It used to be that a Nintendo console’s software library was considered incomplete until you could play both a “Mario” game and a “Zelda” game on it. Those two games were the flagship Nintendo franchises that everyone waited for, and to the Nintendo development teams’ infinite credit, “Mario” and “Zelda” games are rarely disappointing.
Starting with the Wii – some would even say the GameCube – “Super Smash Bros.” was added to that must-have list. When the franchise started on the Nintendo 64, it was an excuse to stuff a bunch of otherwise unrelated Nintendo characters in a single game and answer questions like “Who would win in a fight, Mario or Link?” or “What would happen if Pikachu tried to fry Fox McCloud from “Star Fox” with a lightning bolt?”
It was a massive game of “what if” that struck a nerve and took off.
“Super Smash Bros. for Nintendo 3DS” (3DS; $39.99; Rated E10) and “Super Smash Bros. for Wii U” ($59.99; Rated E10) are fundamentally the same game, expanding this formula (for the third time) and refining it to the point where it’s hard to imagine any upcoming “Super Smash Bros.” being better.
Here’s the idea behind “Super Smash Bros.” You enter an arena as a popular character from a game franchise. Up to three others enter with you. All the players in the arena hack at each other. Being damaged means that a player flies farther when hit with a strong attack. Eventually, all players but one fly clear off the board. The one that’s left is the winner.
Of course, there are variations, many of which involve multiple lives, but the overriding theme is that video game favorites clobber other video game favorites, and everyone goes home happy.
A game like this hinges largely on the character lineup, and the roster of “Super Smash Bros. for 3DS/Wii U” is by far the best (and largest) the series has seen. Highlights include Pac-Man, Little Mac from “Punch Out,” and Bowser Jr. – who only counts as a single character but can take the shape of any one of the “Koopalings” that served as stage bosses in “Super Mario Bros. 3.” The “Duck Hunt” dog even comes out to play.
Add to this the usual smattering of “Mario,” “Zelda,” “Fire Emblem,” “Pokemon” and other Nintendo characters, and you have a quantity of potential protagonists so rich, you’ll have trouble picking a favorite.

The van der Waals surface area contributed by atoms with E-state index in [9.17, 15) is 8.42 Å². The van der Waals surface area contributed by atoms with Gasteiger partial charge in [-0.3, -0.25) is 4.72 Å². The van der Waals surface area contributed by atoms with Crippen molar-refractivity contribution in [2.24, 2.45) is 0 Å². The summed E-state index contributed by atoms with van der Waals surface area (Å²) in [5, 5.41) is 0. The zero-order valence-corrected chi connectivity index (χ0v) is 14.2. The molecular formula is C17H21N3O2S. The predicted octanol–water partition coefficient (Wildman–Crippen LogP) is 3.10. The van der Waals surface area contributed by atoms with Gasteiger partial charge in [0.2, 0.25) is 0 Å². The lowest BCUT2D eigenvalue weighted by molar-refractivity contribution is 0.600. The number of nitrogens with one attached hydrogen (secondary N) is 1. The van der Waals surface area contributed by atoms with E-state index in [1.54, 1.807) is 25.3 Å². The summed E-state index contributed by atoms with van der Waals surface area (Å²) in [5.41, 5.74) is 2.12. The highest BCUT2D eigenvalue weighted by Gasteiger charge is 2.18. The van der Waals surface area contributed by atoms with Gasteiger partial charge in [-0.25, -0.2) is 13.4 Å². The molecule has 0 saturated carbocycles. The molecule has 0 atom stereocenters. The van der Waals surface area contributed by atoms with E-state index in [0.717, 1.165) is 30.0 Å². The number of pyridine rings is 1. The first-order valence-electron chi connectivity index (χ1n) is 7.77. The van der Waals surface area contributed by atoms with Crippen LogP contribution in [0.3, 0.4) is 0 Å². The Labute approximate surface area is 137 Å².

There are milestones tracked, challenges to complete and trophies to obtain. There are game modes on top of game modes. There is online play. There is light platforming. There are arena minigames.
In fact, so much content is stuffed into these games that someone could easily spend 10, 20, even 30 hours with them, and still feel as though there is so much more to be done. You can lose yourself in this game. Better yet, you’ll want to.
“Super Smash Bros. Brawl,” the Wii entry in the series, was actually something of a letdown. It seemed to suffer from an overblown sense of itself, and the crisp, quick control that was so integral to previous entry “Super Smash Bros. Melee” was missing. These new versions bring back that fast action and add to it a balance that speaks to years of play-testing. There truly is no “best” character. While certain characters will mesh with certain player styles, there’s no sense of overpowering in the way that, say, Fox seemed to take over the hearts of “Super Smash Bros. Melee” players.
Any flaws feel like serious nitpicking, but I could cite the all-too-common lag in 3DS online play, or that some modes feel a bit disposable in both games. Still, the new “Super Smash Bros.” games are nearly flawless experiences, whether you take the portable one or the home console version.
New this week: In a slow pre-holiday week, “Lara Croft and the Temple of Osiris” (PS4/XOne) offers more “Tomb Raider”-lite in the vein of “Lara Croft and the Guardian of Light,” with four-player co-op play added.